Particle physics plays an essential role in the broader enterprise of the physical sciences. It inspires U.S. students, attracts talent from around the world, and drives critical intellectual and technological advances in other fields.
Although setting priorities is essential, it also is critical to maintain a diverse portfolio of activities in particle physics, from theory to accelerator R&D to the construction and support of new experimental facilities. The committee believes that accelerators will remain an essential component of the program, since some critical scientific questions cannot be explored in any other manner.
The field of elementary particle physics is entering an era of unprecedented potential. New experimental facilities, including accelerators, space-based experiments, underground laboratories, and critical precision measurements of various kinds, offer a variety of ways to explore the hidden nature of matter, energy, space, and time. The availability of technologies that can explore directly an energy regime known as the Terascale is especially exciting. The direct exploration of the Terascale could be the next important step toward resolving questions that human beings have asked for millennia: What are the origins of mass? Can the basic forces of nature be unified? How did the universe begin? How will it evolve in the future? Moreover, at Terascale energies, formerly separate questions in cosmology and particle physics become connected, bridging the sciences of the very large and the very small.
The results of the committee’s analysis have led to its chief recommendation:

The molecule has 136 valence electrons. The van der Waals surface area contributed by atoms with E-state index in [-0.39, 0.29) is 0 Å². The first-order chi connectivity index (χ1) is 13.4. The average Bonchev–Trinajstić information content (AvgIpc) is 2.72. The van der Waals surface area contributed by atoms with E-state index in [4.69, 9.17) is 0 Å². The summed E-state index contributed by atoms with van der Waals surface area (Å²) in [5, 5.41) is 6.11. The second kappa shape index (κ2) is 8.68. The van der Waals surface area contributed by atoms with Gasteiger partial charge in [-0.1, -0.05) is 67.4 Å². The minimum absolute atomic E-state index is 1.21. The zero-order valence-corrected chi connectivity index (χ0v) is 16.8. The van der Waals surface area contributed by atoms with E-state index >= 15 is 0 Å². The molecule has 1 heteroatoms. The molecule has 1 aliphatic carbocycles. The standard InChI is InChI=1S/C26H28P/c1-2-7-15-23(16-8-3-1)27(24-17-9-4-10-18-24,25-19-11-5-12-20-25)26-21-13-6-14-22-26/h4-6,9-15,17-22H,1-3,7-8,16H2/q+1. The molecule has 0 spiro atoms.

The United States should remain globally competitive in elementary particle physics by playing a leading role in the worldwide effort to aggressively study Terascale physics.
To implement the committee’s chief recommendation, the Department of Energy and the National Science Foundation should work together to achieve the following objectives in priority order:
Fully exploit the opportunities afforded by the construction of the Large Hadron Collider (LHC) at the European Center for Nuclear Research (CERN).
Plan and initiate a comprehensive program to become the world-leading center for research and development on the science and technology of a linear collider, and do what is necessary to mount a compelling bid to build the proposed International Linear Collider (ILC) on U.S. soil.
Expand the program in particle astrophysics and pursue an internationally coordinated, staged program in neutrino physics.
The LHC will begin exploratory research at the Terascale within the next few years. Physicists expect it to produce evidence for the Higgs particle that is hypothesized to be responsible for generating the mass of all matter. In addition, theoretical arguments point to the possibility of discovering a new symmetry, known as supersymmetry, at the LHC in the form of new particles that are partners to the currently known particles; some of these new supersymmetric particles may turn out to constitute the mysterious “dark matter” that pervades the universe.
When the LHC has outlined the territory of Terascale physics, more precise and sensitive measurements will be needed. For that purpose, a new accelerator facility that collides electrons and positrons will be required. The committee believes that the United States should invest the capital needed to host the proposed ILC as the essential component of U.S. leadership in particle physics in the decades ahead.
The committee recognizes that more than one strategy could be pursued in the next decade, but in its judgment the priorities it has outlined have the highest risk-adjusted return and constitute the strategy most likely to sustain U.S. leadership in particle physics.
The next few decades will represent a culmination of the human effort to understand the elementary constituents of the universe. The United States has an unprecedented opportunity, as a leader of nations, to undertake this profound scientific challenge.